Who looks, dresses, acts, and talks different from you? What should your first strategy be for telling that person about Jesus?
Two college-age tough looking guys approached our info table on campus. One of my students remarked that he thought they had trouble on their minds. Really, I asked? Is that a word of knowledge, a gut instinct, and/or a premonition? I added, “Don’t worry, it’ll be all right.”
We were out on campus offering free cold bottles of water and homemade cookies to students passing by in order to engage them in conversation about Jesus. These two young men wore leather jackets and bandanas covered with skulls and crossbones as they made their way towards us. It seemed they wanted to show these Christians (me and two guys) that there was something to fear as they reached our table: Them!
But we did not respond as the two unshaven and burly young men thought we might. I stepped out in front of them as they approached our table, extended my hand and said, “Hi, my name is Mike, who are you?” To my student’s surprise, they answered. We offered them a bottle of water and choice of cookie from a large platter (Thanks Costco!), and I asked a second question, “Where are you from?” and a third, “What did you do for fun growing up there?”
The guys relaxed, started answering my questions, and soon these visitors were enjoying our warm, friendly welcome (and snacks) as we engaged them in meaningful conversation. They said they were challenged by a friend in their dorm to come by our table and seek to intimidate us. They said they were surprised by my reception, not to mention that when I stood up and met them in front of the table, that I was bigger than both of them. They added that my questions disarmed them, the cookies were great, so they hung around long enough for me to ask them about their spiritual journey. That led to a follow-up conversation the next day, a chance to share the gospel with them, and one them deciding to trust Jesus as his Savior. It also led to the launch of a three-week investigative Bible study they agreed to host in their dorm room, which they invited their friends to. The other guy received salvation at the end of the three weeks.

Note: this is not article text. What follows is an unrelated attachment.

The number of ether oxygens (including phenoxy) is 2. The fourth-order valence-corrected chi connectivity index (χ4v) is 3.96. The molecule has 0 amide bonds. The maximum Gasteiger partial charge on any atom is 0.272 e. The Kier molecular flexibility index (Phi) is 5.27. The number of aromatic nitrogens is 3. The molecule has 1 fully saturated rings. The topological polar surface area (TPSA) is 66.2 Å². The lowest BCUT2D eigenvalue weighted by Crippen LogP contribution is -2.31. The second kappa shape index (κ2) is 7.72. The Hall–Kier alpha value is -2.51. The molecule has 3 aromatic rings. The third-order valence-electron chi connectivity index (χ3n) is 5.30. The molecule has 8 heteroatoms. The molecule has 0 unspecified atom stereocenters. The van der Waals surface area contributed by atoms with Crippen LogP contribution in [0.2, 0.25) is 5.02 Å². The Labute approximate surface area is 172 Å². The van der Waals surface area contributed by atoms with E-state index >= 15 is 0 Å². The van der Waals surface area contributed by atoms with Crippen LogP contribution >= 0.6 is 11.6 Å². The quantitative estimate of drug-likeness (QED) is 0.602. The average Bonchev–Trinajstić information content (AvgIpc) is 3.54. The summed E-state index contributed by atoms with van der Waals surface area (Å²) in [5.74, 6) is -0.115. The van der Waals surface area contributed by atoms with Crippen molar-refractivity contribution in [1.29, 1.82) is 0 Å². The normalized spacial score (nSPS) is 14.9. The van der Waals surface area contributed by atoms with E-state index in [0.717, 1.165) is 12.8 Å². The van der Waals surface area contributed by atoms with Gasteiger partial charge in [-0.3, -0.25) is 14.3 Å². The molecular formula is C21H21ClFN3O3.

Think about it. My students and I and the two tough-appearing students were different from each other. While my two students were foreign born, the two tough guys were Americans. Except for me, the four guys were all college students, and we had a few critical differences. My students were Christians, while the other two had no spiritual practices or heritage. Before our interaction, they were walking in darkness and death, while my students and I were walking in the light and shining the light of Jesus out toward others. But the cultural divide was crossed with a smile, some friendly initiative, cookies, cold water, patience, and nonjudgmental love.
Read Mark 2:13-17.
Look around at the people you have contact with, some or many of whom are far from Jesus. How can you show them unconditional, unquestioning love? What are some out-of-your-comfort-zone opportunities you can take to reach others with the message and person of Jesus?
Walk wisely. Cross the divide. Take Jesus into the campus culture where you are – even if it is different from what you are used to. The cross of Jesus knows no cultural barriers.
Love is a verb,
©2019 by Mike Olejarz